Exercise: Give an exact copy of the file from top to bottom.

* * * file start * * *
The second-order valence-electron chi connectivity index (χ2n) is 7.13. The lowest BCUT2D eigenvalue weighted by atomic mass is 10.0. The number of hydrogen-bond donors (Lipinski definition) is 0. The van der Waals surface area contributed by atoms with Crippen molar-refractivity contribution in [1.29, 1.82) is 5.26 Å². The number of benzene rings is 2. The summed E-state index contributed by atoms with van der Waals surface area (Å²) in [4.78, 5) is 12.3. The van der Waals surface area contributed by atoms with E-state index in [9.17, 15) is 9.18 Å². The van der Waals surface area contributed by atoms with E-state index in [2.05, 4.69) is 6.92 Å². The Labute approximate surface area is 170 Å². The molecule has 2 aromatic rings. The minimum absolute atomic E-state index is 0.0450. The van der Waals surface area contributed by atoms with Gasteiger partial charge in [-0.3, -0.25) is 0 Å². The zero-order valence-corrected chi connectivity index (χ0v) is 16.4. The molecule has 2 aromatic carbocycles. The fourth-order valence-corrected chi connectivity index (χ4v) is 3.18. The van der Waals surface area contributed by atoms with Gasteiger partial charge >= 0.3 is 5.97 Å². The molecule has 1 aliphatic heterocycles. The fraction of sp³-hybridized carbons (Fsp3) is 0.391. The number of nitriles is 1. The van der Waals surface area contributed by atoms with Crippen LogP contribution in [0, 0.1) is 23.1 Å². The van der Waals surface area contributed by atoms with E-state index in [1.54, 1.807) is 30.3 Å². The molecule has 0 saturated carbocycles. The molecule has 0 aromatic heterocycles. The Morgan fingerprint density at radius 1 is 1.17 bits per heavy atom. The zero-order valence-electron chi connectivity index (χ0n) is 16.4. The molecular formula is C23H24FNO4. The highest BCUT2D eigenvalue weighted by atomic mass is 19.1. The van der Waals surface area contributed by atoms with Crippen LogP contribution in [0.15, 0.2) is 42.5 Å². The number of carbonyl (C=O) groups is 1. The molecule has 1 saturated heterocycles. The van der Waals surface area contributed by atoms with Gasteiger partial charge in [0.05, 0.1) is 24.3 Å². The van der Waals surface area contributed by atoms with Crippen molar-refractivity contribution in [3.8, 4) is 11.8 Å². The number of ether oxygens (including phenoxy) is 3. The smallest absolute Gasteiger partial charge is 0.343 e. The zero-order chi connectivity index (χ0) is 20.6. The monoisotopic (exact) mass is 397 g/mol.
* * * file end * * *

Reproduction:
The second-order valence-electron chi connectivity index (χ2n) is 7.13. The lowest BCUT2D eigenvalue weighted by atomic mass is 10.0. The number of hydrogen-bond donors (Lipinski definition) is 0. The van der Waals surface area contributed by atoms with Crippen molar-refractivity contribution in [1.29, 1.82) is 5.26 Å². The number of benzene rings is 2. The summed E-state index contributed by atoms with van der Waals surface area (Å²) in [4.78, 5) is 12.3. The van der Waals surface area contributed by atoms with E-state index in [9.17, 15) is 9.18 Å². The van der Waals surface area contributed by atoms with E-state index in [2.05, 4.69) is 6.92 Å². The Labute approximate surface area is 170 Å². The molecule has 2 aromatic rings. The minimum absolute atomic E-state index is 0.0450. The van der Waals surface area contributed by atoms with Gasteiger partial charge in [-0.3, -0.25) is 0 Å². The zero-order valence-corrected chi connectivity index (χ0v) is 16.4. The molecule has 2 aromatic carbocycles. The fourth-order valence-corrected chi connectivity index (χ4v) is 3.18. The van der Waals surface area contributed by atoms with Gasteiger partial charge >= 0.3 is 5.97 Å². The molecule has 1 aliphatic heterocycles. The fraction of sp³-hybridized carbons (Fsp3) is 0.391. The number of nitriles is 1. The van der Waals surface area contributed by atoms with Crippen LogP contribution in [0, 0.1) is 23.1 Å². The van der Waals surface area contributed by atoms with E-state index in [1.54, 1.807) is 30.3 Å². The molecule has 0 saturated carbocycles. The molecule has 0 aromatic heterocycles. The Morgan fingerprint density at radius 1 is 1.17 bits per heavy atom. The zero-order valence-electron chi connectivity index (χ0n) is 16.4. The molecular formula is C23H24FNO4. The highest BCUT2D eigenvalue weighted by atomic mass is 19.1. The van der Waals surface area contributed by atoms with Crippen LogP contribution in [0.15, 0.2) is 42.5 Å². The number of carbonyl (C=O) groups is 1. The molecule has 1 saturated heterocycles. The van der Waals surface area contributed by atoms with Gasteiger partial charge in [0.05, 0.1) is 24.3 Å². The van der Waals surface area contributed by atoms with Crippen molar-refractivity contribution in [3.8, 4) is 11.8 Å². The number of ether oxygens (including phenoxy) is 3. The smallest absolute Gasteiger partial charge is 0.343 e. The zero-order chi connectivity index (χ0) is 20.6. The monoisotopic (exact) mass is 397 g/mol.